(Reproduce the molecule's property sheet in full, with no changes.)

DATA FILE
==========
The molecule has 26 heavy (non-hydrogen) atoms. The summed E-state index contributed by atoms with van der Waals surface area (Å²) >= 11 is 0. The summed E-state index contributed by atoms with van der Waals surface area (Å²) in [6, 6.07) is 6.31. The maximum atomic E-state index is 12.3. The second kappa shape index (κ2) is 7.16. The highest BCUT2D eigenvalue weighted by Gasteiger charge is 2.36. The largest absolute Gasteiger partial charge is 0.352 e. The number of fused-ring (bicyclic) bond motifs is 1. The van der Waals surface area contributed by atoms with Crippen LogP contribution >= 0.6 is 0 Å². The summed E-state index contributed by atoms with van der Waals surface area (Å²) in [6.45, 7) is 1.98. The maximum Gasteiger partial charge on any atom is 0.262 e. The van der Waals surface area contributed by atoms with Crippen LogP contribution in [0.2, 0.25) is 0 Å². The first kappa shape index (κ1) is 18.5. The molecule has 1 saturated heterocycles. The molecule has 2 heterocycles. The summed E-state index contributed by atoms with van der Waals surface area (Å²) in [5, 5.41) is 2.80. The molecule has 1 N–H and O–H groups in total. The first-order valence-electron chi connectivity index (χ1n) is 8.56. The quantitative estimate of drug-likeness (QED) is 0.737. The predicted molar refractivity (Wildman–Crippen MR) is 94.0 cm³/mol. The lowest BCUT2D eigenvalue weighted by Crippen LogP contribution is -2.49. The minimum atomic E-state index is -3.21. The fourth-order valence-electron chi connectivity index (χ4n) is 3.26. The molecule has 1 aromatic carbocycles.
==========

The molecule has 26 heavy (non-hydrogen) atoms. The summed E-state index contributed by atoms with van der Waals surface area (Å²) >= 11 is 0. The summed E-state index contributed by atoms with van der Waals surface area (Å²) in [6, 6.07) is 6.31. The maximum atomic E-state index is 12.3. The second kappa shape index (κ2) is 7.16. The highest BCUT2D eigenvalue weighted by Gasteiger charge is 2.36. The largest absolute Gasteiger partial charge is 0.352 e. The number of fused-ring (bicyclic) bond motifs is 1. The van der Waals surface area contributed by atoms with Crippen LogP contribution >= 0.6 is 0 Å². The summed E-state index contributed by atoms with van der Waals surface area (Å²) in [6.45, 7) is 1.98. The maximum Gasteiger partial charge on any atom is 0.262 e. The van der Waals surface area contributed by atoms with Crippen LogP contribution in [0.2, 0.25) is 0 Å². The first kappa shape index (κ1) is 18.5. The molecule has 1 saturated heterocycles. The molecule has 2 heterocycles. The summed E-state index contributed by atoms with van der Waals surface area (Å²) in [5, 5.41) is 2.80. The molecule has 1 N–H and O–H groups in total. The first-order valence-electron chi connectivity index (χ1n) is 8.56. The quantitative estimate of drug-likeness (QED) is 0.737. The predicted molar refractivity (Wildman–Crippen MR) is 94.0 cm³/mol. The lowest BCUT2D eigenvalue weighted by Crippen LogP contribution is -2.49. The minimum atomic E-state index is -3.21. The fourth-order valence-electron chi connectivity index (χ4n) is 3.26. The molecule has 1 aromatic carbocycles.